Category: middle ages

Great Zimbabwe:

Great Zimbabwe was a massive stone city in southeastern Africa
that was a thriving trade center from the 1000s and 1400s. But
when Europeans first learned of it in the 1500s, they were
certain it wasn’t African at all.

The ancient city of Koh Ker had a very brief spell as the capital and center of the Khmer Empire, between 928 and 944 CE. The capital was then moved back to Angkor Wat.

A new study has used ground-penetrating radar and manual excavation to uncover some of the hidden structures of the Koh Ker settlement, discovering a chute some seven kilometers long (4.3 miles), designed to ferry water from the Stung Rongea river to the city. But the chute has been calculated to be too small. This meant there were likely overflows and flooding, and the water would end up being wasted, without reaching where it was supposed to go.

In 944 CE after just 16 years in Koh Ker, King Jayavarman IV decided to move the capital back to its previous location in Angkor Wat. It was probably no coincidence that Angkor Wat’s water infrastructure actually worked.

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Portrait of a woman (potentially Mary Magdalene) by Lucas Cranach the Elder. 

The artist used contradictory symbolism in this painting, making identification a little difficult. Her hair is loose, signalling an unmarried virgin, but her direct gaze was inappropriate for an unmarried woman of a respectable family. Lucas Cranach the Elder was a great German artist painting for 16th-century aristocratic patrons. His paintings had to be respectable, able to be hung in the most eminent homes. That leaves the most likely subject the biblical Mary Magdalene, who was supposedly once a prostitute before converting.

Courtesy of the Walters Art Museum

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from Java (Indonesia) in the first half of the 900s CE.


THE Empire of Nicaea was a successor state to the Byzantine Empire, or rather a Byzantine Empire in exile lasting from 1204 to 1261 CE. The Empire of Nicaea was founded in the aftermath of the sacking of Constantinople during the Fourth Crusade and the establishment there of the crusader-run Latin Empire in 1204 CE and was ruled by the Laskarid Dynasty. When the forces of Michael VIII Palaiologos recaptured Constantinople in 1261 CE, the Empire of Nicaea, an empire in exile no more, effectively became the Byzantine Empire once again, until it ultimately fell to the Ottoman Turks in 1453 CE.

The sacking of the Byzantine capital of Constantinople shattered the Byzantine Empire. As the Latin crusaders and their Venetian backers established themselves in Europe and in the Aegean islands, three Greek successor states rose up at the peripheries of the empire. The first, and furthest away, was the Empire of Trebizond on the southeastern edge of the Black Sea. Next was the Despotate of Epiros, in modern-day Albania and northwestern Greece. Finally, there was the Empire of Nicaea, centered on the ancient city of Nicaea and controlling northwestern Anatolia.

In addition to the maelstrom of new states were the Bulgarians to the north and the Turks to the east. Battles were fought frequently, alliances were made and broken just as quickly, and who was preeminent in the region was decided by an ever-changing game of thrones. Trebizond was too far away from the center for it to be a serious candidate to reunify Byzantium, and thus it was the Latins, Epirotes, Nicaeans, and the Bulgarians who became the chief contenders for Constantinople.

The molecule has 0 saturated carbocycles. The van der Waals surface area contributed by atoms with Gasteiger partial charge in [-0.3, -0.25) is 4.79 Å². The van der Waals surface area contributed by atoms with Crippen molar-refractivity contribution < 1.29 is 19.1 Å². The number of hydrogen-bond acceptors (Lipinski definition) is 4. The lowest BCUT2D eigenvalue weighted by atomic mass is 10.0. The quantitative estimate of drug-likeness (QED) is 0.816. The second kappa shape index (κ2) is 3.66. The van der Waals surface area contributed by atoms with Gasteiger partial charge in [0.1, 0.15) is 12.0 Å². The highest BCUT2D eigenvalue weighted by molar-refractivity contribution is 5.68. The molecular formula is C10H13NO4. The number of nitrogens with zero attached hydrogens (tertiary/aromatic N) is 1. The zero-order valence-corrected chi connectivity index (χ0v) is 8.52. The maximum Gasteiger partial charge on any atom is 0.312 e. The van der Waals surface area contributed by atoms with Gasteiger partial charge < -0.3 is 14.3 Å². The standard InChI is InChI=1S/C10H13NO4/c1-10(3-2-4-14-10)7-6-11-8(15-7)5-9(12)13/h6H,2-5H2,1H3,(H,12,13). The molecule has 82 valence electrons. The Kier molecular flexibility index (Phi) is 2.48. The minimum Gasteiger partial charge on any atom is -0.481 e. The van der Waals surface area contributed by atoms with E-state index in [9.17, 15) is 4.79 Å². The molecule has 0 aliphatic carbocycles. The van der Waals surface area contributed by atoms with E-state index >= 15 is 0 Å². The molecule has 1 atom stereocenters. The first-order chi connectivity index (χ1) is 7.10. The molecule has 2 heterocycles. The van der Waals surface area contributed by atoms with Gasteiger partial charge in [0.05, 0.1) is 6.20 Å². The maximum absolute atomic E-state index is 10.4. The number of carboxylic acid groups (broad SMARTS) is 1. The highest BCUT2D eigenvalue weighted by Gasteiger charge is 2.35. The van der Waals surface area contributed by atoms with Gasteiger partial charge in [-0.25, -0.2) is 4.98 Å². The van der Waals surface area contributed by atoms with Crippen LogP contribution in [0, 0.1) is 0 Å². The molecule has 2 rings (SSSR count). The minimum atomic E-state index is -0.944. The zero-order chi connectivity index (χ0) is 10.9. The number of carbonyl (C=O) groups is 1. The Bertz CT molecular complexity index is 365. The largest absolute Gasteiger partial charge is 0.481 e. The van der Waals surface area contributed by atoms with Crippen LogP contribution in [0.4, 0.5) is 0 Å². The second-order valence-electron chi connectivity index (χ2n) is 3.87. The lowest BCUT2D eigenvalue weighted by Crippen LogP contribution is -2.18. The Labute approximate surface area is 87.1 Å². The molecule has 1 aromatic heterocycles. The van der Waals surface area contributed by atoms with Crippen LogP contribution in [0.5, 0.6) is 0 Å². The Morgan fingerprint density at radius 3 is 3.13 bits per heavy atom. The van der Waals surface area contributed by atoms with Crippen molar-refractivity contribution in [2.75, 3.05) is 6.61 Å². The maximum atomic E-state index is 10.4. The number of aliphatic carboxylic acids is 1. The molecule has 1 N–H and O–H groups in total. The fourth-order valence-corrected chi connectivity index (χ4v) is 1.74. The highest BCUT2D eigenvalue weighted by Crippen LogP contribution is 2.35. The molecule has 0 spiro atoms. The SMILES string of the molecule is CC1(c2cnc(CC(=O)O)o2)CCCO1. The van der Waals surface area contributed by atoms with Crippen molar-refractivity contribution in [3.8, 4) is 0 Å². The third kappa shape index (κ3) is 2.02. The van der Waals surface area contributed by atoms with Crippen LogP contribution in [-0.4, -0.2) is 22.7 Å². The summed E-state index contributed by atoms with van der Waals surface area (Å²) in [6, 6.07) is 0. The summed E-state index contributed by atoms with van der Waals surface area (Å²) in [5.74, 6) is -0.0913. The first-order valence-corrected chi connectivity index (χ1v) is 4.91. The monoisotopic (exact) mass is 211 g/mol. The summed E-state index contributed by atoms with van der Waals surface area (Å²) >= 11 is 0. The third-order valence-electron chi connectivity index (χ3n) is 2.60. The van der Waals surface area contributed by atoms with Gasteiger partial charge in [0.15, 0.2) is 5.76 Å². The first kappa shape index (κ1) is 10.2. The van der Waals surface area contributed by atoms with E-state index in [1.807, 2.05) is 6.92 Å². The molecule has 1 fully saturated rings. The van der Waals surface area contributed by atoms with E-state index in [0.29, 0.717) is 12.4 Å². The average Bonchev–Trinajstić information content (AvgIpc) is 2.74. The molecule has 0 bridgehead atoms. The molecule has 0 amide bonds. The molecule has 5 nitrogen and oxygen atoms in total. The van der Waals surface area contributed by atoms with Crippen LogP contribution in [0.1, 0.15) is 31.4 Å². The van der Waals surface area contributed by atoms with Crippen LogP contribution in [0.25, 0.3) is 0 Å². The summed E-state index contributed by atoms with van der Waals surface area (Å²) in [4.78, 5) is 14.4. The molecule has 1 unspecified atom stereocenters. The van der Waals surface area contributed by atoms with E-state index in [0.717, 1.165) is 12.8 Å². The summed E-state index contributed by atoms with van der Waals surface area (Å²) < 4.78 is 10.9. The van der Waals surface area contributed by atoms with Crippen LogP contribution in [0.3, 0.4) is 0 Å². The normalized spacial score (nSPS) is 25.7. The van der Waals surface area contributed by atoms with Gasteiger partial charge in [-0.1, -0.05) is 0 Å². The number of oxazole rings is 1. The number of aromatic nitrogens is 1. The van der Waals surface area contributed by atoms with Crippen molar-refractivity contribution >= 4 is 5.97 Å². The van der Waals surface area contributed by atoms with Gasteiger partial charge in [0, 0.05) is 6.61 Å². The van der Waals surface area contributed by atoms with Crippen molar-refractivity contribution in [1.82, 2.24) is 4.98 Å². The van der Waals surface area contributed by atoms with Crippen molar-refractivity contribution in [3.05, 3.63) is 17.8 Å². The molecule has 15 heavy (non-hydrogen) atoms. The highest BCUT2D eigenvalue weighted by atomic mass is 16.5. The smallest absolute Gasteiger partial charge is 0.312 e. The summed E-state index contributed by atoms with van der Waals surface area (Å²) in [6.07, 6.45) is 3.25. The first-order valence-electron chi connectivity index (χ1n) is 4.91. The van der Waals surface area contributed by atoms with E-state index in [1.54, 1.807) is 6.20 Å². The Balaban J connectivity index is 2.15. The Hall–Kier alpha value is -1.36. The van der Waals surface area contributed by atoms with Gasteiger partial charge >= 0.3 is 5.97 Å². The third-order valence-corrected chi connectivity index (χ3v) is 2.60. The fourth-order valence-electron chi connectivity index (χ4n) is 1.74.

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THE life of a cat in the Middle Ages (c. 476-1500 CE) differed significantly from that of a dog owing primarily to its association with witchcraft, darkness, and the devil. In the ancient world, the cat was regarded highly by cultures as diverse as China, Egypt, and Rome but, by the 13th century CE in Europe, it had long lost its former status and was generally tolerated for its practical use in curbing vermin but not often valued as a pet.

The cat lost its former position through the efforts of the medieval Church which encouraged the association of the cat with devils and darkness as part of their long-standing agenda of demonizing pagan faiths, rituals, and values. Scholar Desmond Morris writes:

“Religious bigots have often employed the cunning device of converting other people’s heroes into villains to suit their own purposes. In this way, the ancient horned god that protected earlier cultures was first transformed into the evil Devil of Christianity and the revered sacred feline of ancient Egypt became the wicked sorcerer’s cat of medieval Europe. Many things considered holy by a previous religious faith have automatically been damned by a new religion. In this way began the darkest chapter in the cat’s long association with mankind. For centuries it was persecuted and the cruelties heaped upon it were given the full backing of the Church.” (158)

Once the cat was associated with Satan, it was regularly tortured and killed either to ward off bad luck, as a sign of devotion to Christ, or an integral part of rituals involving ailuromancy (using cats to predict the future). Cats were condemned by popes and massacred by entire villages and would not regain even half their former status until the Age of Enlightenment in the 18th century CE. The Victorian Age of the 19th century CE would see the cat’s full restoration in status.

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